Sur le Pont d’Avignon
L’on y danse, l’on y danse
Sur le Pont d’Avignon
L’on y danse tous en rond
Many of us learned that song as kids, about the famous Pont d’Avignon in Provence (real name: Pont Saint-Bénézet). For those of us lucky enough to visit Avignon and see the bridge in all its glory, hoping perhaps to dance on it ourselves, we are often surprised because it’s rather short—only about 100 meters long and ending partway across the Rhone River.
It was built between 1175 and 1185 and is a UNESCO World Heritage Site. Much of the original Pont d’Avignon tumbled into the Rhone centuries ago, a victim of inadequate construction and poor maintenance. Today it’s hard to imagine what it looked like when it was a full kilometer long and spanned the entire river. Was it straight or curved? Was it fortified? Did it have a drawbridge in the middle?
To answer this question, a team of French scientists and historians has joined together with digital artists to create a complete, three-dimensional model of the bridge. The result is impressive, and may surprise you.
How did this team of experts recreate the bridge? Some parts of their research were easy, like examining the remnants that still remain. Other parts were harder, like reviewing historical records such as paintings. What they found was that these weren’t always consistent. Did the bridge have 19 arches or 22? Did it pass only over water or did part of it stand on the island in the river? It depends on the artist!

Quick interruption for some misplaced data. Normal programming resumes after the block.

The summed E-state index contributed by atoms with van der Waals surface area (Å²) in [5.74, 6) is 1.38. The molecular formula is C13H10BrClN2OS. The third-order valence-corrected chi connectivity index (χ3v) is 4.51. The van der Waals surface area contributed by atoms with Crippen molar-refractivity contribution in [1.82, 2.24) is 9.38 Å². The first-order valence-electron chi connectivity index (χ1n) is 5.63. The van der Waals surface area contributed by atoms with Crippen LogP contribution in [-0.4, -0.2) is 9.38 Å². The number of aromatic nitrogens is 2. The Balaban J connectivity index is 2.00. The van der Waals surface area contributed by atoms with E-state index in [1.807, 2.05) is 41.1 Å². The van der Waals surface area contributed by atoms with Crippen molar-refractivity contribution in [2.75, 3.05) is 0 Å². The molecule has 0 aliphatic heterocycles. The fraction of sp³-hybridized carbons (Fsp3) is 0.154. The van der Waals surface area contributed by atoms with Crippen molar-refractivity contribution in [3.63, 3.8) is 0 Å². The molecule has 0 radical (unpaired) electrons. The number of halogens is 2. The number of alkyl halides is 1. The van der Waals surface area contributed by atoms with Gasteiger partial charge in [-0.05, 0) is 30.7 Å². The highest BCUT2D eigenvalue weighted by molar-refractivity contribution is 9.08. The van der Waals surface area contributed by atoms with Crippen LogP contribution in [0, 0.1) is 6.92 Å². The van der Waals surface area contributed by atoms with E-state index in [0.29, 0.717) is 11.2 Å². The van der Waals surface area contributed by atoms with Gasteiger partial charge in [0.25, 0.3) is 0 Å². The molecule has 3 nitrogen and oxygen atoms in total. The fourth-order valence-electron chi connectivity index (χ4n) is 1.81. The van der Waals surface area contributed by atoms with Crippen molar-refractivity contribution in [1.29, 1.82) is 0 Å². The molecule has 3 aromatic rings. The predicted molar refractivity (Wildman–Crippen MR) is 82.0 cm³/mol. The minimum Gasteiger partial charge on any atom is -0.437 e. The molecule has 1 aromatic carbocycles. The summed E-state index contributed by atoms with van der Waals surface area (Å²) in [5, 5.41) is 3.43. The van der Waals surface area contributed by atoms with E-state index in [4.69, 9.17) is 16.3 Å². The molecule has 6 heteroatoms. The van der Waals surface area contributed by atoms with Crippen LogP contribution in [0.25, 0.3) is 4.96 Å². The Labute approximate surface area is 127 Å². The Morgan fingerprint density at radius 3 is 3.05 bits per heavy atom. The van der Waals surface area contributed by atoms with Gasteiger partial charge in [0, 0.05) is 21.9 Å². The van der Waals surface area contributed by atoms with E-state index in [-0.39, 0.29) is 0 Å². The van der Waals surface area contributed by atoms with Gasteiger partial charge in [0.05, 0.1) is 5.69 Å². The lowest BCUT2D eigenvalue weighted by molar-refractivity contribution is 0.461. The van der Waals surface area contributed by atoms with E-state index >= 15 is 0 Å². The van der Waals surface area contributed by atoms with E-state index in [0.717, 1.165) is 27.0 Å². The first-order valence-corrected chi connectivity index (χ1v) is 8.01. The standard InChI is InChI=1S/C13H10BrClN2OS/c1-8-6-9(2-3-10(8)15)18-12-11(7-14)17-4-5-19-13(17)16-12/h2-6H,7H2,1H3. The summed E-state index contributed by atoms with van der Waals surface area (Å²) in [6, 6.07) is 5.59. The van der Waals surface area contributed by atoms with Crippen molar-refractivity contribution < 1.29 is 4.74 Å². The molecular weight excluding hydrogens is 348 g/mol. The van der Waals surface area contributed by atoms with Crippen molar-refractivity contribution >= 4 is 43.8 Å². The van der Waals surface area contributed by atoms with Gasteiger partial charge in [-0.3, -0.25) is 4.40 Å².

One thing the team realized is that there was no “one” Pont d’Avignon. Instead, it was like a living thing, changing over the centuries. Sections would collapse and be rebuilt, or be replaced with wooden parts because it was cheaper and faster to do so. The team finally picked a point in time and recreated the bridge as it looked then.
The final result is a short video, taking you across the bridge as it looked in the year 1550. You cross from Avignon to the other side of the river, where the Tower of Philip the Fair still stands, and then back again. The “camera” moves through the air as you go, from above the bridge to below, allowing you to see it from different angles. And there are nice sound effects—hoof beats, running water, church bells ringing—to make you feel like you are really there.
One of the fascinating aspects of the video is that you see not only the bridge but also the surrounding area: the city of Avignon, the palaces in Villeneuve-les-Avignon, and mostly bare countryside elsewhere. It’s a lovely step back in time!
Keith Van Sickle splits his time between Silicon Valley and Provence. He is the author of One Sip at a Time: Learning to Live in Provence and Are We French Yet? Keith & Val’s Adventures in Provence. Read more at Life in Provence.